Royal Commission exposing the hard truths about abuse
Sydney Morning Herald
23 March 2015
Case by case, disgraced institution by disgraced institution, our eyes are being opened. The royal commission charged with investigating how institutions deal with child sexual abuse is remaking our understanding of the people and places we entrust with the safekeeping of our children.
Reputations have crumbled before the measured march of the commission's inquiries. It has exposed to national scrutiny a rotten core of cover-ups and cowardice within some of our most respected organisations; the blind eye turned to molesters, the benefit of the doubt given to workmates, policies to prevent or redress abuse never practised, the bottom line placed above compassion for victims, and the guarding of reputation above everything.
Time and again we have been floored by the failure of authority figures to understand the nature of child sexual abuse and their legal obligations. Time and again, we have heard victims were disbelieved by those they turned to for help.
Perhaps former prime minister Julia Gillard understood what it would mean when she announced the royal commission in late 2012 – but for most the sweep of its investigations has been a revelation: from government homes and Christian orphanages to the Yeshiva colleges in Bondi and Melbourne, from Swimming Australia to the YMCA, from Pentacostal churches to the Satyananda Yoga Ashram, and from St Ann's Special School in Adelaide to Knox Grammar on Sydney's north shore. No one can say this has been a witch hunt against the Catholic Church or the former archbishop of Sydney, Cardinal Pell. Nor can we escape the conclusion that abuse is possible in any institution where people have power over the vulnerable, no matter its trusted reputation.
The Salvation Army is the latest household name to be further shamed. This month, in a report into four army-run boys' homes, the commission found army employees sexually abused boys in these facilities from 1956 until their closure between 1977 and 1983. The army received almost 100 allegations of sexual abuse but in most cases "the boys who reported the abuse were punished, disbelieved, accused of lying or no action was taken".
And in hearings this month it was apparent that abuse in out-of-home care is not a phenomenon restricted to the era of black and white photos and seen-but-not-heard notions of child rearing. Inconsistent state record keeping makes contemporary assessment of sexual abuse in out-of-home care difficult, but the commission has tried. It came up with a staggering figure – 3639 reports of child sexual abuse from state and territory governments and selected non-government organisations in the last two financial years.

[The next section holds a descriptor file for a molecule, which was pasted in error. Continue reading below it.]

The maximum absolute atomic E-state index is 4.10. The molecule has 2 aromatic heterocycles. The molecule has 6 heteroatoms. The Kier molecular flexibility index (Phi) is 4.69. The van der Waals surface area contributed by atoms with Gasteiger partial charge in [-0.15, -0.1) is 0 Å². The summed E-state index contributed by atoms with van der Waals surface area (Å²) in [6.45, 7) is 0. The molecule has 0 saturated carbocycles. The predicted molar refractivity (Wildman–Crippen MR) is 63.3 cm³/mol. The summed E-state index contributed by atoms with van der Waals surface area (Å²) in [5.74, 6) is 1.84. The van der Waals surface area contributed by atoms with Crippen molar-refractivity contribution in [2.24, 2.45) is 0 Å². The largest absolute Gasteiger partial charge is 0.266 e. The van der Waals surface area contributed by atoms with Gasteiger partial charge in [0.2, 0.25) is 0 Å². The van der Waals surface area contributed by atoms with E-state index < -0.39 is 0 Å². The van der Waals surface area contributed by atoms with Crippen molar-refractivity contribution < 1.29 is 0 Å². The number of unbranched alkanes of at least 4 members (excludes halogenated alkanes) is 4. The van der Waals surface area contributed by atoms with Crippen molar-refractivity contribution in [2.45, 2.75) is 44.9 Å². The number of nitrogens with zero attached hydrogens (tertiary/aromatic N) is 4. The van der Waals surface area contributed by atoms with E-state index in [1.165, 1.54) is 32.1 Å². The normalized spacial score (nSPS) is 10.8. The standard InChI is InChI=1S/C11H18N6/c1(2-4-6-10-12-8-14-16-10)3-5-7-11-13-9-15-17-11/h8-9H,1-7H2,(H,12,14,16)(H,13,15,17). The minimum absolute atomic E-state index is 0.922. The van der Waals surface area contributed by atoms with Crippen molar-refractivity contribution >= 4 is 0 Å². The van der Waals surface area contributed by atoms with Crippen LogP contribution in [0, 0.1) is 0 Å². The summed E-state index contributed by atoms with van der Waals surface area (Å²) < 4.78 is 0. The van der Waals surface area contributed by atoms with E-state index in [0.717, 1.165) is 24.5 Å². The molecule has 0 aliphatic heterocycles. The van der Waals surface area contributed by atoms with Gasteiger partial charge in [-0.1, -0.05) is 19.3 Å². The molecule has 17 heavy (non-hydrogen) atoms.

The figure is flawed; among its weaknesses is the potential for double counting between the state and private reports and the likely inclusion of historic abuse only now being reported. But the CREATE foundation, which advocates on behalf of children in care, is adamant the problem of abuse in out-of-home care is not a historic issue. A number such as the commission's makes it urgent that the size of the contemporary problem is measured.
There are roughly 43,000 Australian children in out-of-home care, with Indigenous children nine times more likely to be in care than non-Indigenous children. The commission heard that kinship carers are not screened as rigorously as foster carers even though about 20 per cent of sexual abuse in out-of-home care occurs in this kind of placement. The disparity varies between states, but Victoria seems particularly lax. The Herald urges governments to heed this and other alarm bells sounding from the commission's work on contemporary out-of-home care and asks the commission to include CREATE and other advocates for today's children in the further hearing planned. After all, ensuring the experience of children is heard is crucial in preventing abuse.
Already, the Royal Commission into Institutional Responses to Child Sexual Abuse has done much good. Policies and practices are changing. Police investigations are underway. Abuse victims who thought they would die without anyone in authority believing them have been heard and vindicated. Our understanding of the ongoing suffering of victims has increased. Though it has almost another two years to run, the commission has proven its worth already. The nation will be better for the hard truths it has exposed.
Originally published at Sydney Morning Herald.